100 years since Austria declared war on Serbia

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100 years since Austria declared war on Serbia
Serbian infantry at Ada Ciganjila. Photo: Vojska Ada Ciganlija/Wikimedia

July 28 marks the 100th anniversary of the declaration of war by Austria on its neighbour Serbia. We look back at the start of the crisis that was to shape history.


News-hungry, patriotic crowds had been massing for hours outside newspaper offices in Vienna when emperor Franz Joseph's "To My Peoples!" proclamation of war against Serbia finally came on the evening of July 28, 1914.

A month after a Bosnian Serb revolutionary assassinated Franz Ferdinand, heir to the Austro-Hungarian throne, in Sarajevo, the uppity Serbs were going to get a long-deserved bloody nose.

Special editions were ripped out of newspaper sellers' hands, and in Vienna at least, nationalistic songs were sung late into the summer night, triumphant speeches were made and thousands thronged the streets.

"Maybe people didn't think it would be over by Christmas, but the feeling was that it would be done by mid-1915," historian and Austrian Military Museum (HGM) director Christian Ortner told AFP.

"But Vienna was playing a game of very high risks."

Instead of a short war - and one confined to the Balkans as Vienna thought - this was the start of World War I, four years of conflict drawing in all the great powers of the time and killing nine million soldiers.

A day after Austria-Hungary's declaration, Serbia's ally Russia began mobilising. On August 1, Germany declared war on Russia and two days later on France. On August 4, with Germany invading Belgium, Britain declared war on Germany.

"Vienna thought it was probable that Russia would enter the war but... it was thought that their ally Germany, either with threats or by entering the war, could keep Russia in check," Ortner said.

In Berlin Kaiser Wilhelm II, grandson of Britain's Queen Victoria, had issued in early July his famous "blank cheque" saying that 83-year-old Franz Joseph could rely "in this case, as in all others, upon Germany's full support".

"Berlin didn't realise what it was getting into... They thought this was just another Balkan crisis, of which there had been several. Only once it became clear that Russia was mobilising was it realised how dramatic the situation was."

Belle epoque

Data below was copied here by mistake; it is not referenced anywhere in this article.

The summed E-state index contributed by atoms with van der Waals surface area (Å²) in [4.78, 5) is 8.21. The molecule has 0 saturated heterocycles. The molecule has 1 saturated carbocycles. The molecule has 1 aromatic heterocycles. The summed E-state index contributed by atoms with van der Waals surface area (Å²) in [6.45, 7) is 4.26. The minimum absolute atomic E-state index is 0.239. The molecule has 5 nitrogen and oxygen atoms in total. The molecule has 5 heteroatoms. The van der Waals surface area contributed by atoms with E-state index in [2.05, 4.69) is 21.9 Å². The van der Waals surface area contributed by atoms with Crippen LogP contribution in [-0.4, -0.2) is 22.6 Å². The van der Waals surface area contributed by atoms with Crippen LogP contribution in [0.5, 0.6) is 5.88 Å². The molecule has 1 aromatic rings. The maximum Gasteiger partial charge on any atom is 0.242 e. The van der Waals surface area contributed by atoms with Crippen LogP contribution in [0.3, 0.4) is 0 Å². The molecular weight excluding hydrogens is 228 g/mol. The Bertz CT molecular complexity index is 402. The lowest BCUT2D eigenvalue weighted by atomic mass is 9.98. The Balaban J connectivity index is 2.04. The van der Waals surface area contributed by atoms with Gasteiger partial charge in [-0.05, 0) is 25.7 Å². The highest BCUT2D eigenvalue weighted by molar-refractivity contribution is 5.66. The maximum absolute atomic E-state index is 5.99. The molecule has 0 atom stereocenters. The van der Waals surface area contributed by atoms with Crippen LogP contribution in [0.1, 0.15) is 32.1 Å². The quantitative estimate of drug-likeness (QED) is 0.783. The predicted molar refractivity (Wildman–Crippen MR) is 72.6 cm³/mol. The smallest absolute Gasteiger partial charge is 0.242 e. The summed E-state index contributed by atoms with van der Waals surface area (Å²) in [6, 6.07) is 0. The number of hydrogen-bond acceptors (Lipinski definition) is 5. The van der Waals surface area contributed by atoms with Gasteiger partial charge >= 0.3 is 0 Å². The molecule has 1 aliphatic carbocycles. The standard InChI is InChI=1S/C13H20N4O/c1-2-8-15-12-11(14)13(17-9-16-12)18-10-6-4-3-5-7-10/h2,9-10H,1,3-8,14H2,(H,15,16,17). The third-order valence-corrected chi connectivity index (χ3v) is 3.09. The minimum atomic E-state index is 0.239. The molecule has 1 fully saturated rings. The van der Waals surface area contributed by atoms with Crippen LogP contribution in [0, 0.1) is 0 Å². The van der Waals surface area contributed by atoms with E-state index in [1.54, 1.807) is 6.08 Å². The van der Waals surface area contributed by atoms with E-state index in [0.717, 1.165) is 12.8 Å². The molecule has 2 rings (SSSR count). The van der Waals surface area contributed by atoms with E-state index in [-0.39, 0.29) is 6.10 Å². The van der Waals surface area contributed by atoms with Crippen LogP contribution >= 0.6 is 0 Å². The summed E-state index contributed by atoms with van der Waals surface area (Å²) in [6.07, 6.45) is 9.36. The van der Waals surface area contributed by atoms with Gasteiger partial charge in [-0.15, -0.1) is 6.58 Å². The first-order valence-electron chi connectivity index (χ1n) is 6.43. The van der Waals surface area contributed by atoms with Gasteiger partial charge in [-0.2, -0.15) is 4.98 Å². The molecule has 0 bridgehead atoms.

Vienna before 1914 was a grand imperial metropolis of two million people, a city of light of technology, its crystal-mirrored cafes a haven for intellectuals, scientists, avant-garde artists and musicians.

"It was a golden age of security," Austrian author Stefan Zweig would write later. "Slipping back to barbarity, to war between the peoples of Europe, was as unimaginable as witches and ghosts."

The strains were already showing in an empire then encompassing 50 million people speaking a dozen languages, and even before Franz Ferdinand was killed it was feared that when his uncle the emperor died, so might his realm.

But the global conflict that the doddering Franz Joseph - who passed in 1916 - unleashed from his Bad Ischl summer residence dealt an even more devastating blow to his empire than any had expected.

The invasion of Serbia proved a disaster, Austria-Hungary only managed to hold back the Russians thanks to German help and Italy's entry into the war in 1915 left the empire fighting a war it was not prepared for on three fronts.

When defeat came in 1918, more than a million of its soldiers were dead and the empire fell apart, leaving the German-speaking rump of Austria in chaos and starving, with the lands it once relied upon for food now cut off.

"An entire economic zone was swept away. Suddenly markets were behind borders, there was no more access to the (Adriatic) sea," Ortner said. "Vienna now had six locomotive factories, for example, just for little Austria."

And while soldiers elsewhere were hailed as heroes, in Austria they came home to a frosty reception. Officers had their insignia ripped off and their swords - synonymous with their honour - broken in front of their eyes.

This in turn would sow the seeds for an even darker chapter - Nazism and World War II - the horrors of which put the experiences of the first war somewhat "into the shadow", Ortner said.


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